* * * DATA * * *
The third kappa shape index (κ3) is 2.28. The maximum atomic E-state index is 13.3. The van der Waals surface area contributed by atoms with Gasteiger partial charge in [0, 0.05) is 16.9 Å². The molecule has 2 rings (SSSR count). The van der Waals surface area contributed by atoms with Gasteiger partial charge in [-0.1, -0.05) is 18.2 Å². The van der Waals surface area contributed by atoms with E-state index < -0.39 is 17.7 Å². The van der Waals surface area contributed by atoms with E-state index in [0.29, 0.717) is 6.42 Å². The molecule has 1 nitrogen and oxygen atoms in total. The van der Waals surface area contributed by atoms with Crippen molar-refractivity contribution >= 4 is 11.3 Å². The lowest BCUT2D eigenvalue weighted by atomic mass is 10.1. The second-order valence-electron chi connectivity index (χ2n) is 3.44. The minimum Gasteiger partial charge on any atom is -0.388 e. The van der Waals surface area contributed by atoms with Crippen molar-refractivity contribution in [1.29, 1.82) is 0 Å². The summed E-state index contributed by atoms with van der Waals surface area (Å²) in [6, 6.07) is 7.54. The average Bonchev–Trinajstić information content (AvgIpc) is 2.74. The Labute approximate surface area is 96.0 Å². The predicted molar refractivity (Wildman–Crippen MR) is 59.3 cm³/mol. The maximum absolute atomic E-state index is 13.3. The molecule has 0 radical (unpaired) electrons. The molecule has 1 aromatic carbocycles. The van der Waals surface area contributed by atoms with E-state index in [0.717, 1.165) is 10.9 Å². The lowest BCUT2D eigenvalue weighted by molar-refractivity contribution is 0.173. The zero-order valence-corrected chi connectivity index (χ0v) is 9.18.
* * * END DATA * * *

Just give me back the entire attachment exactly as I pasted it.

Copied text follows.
The third kappa shape index (κ3) is 2.28. The maximum atomic E-state index is 13.3. The van der Waals surface area contributed by atoms with Gasteiger partial charge in [0, 0.05) is 16.9 Å². The molecule has 2 rings (SSSR count). The van der Waals surface area contributed by atoms with Gasteiger partial charge in [-0.1, -0.05) is 18.2 Å². The van der Waals surface area contributed by atoms with E-state index < -0.39 is 17.7 Å². The van der Waals surface area contributed by atoms with E-state index in [0.29, 0.717) is 6.42 Å². The molecule has 1 nitrogen and oxygen atoms in total. The van der Waals surface area contributed by atoms with Crippen molar-refractivity contribution >= 4 is 11.3 Å². The lowest BCUT2D eigenvalue weighted by atomic mass is 10.1. The second-order valence-electron chi connectivity index (χ2n) is 3.44. The minimum Gasteiger partial charge on any atom is -0.388 e. The van der Waals surface area contributed by atoms with Crippen molar-refractivity contribution in [1.29, 1.82) is 0 Å². The summed E-state index contributed by atoms with van der Waals surface area (Å²) in [6, 6.07) is 7.54. The average Bonchev–Trinajstić information content (AvgIpc) is 2.74. The Labute approximate surface area is 96.0 Å². The predicted molar refractivity (Wildman–Crippen MR) is 59.3 cm³/mol. The maximum absolute atomic E-state index is 13.3. The molecule has 0 radical (unpaired) electrons. The molecule has 1 aromatic carbocycles. The van der Waals surface area contributed by atoms with E-state index in [0.717, 1.165) is 10.9 Å². The lowest BCUT2D eigenvalue weighted by molar-refractivity contribution is 0.173. The zero-order valence-corrected chi connectivity index (χ0v) is 9.18.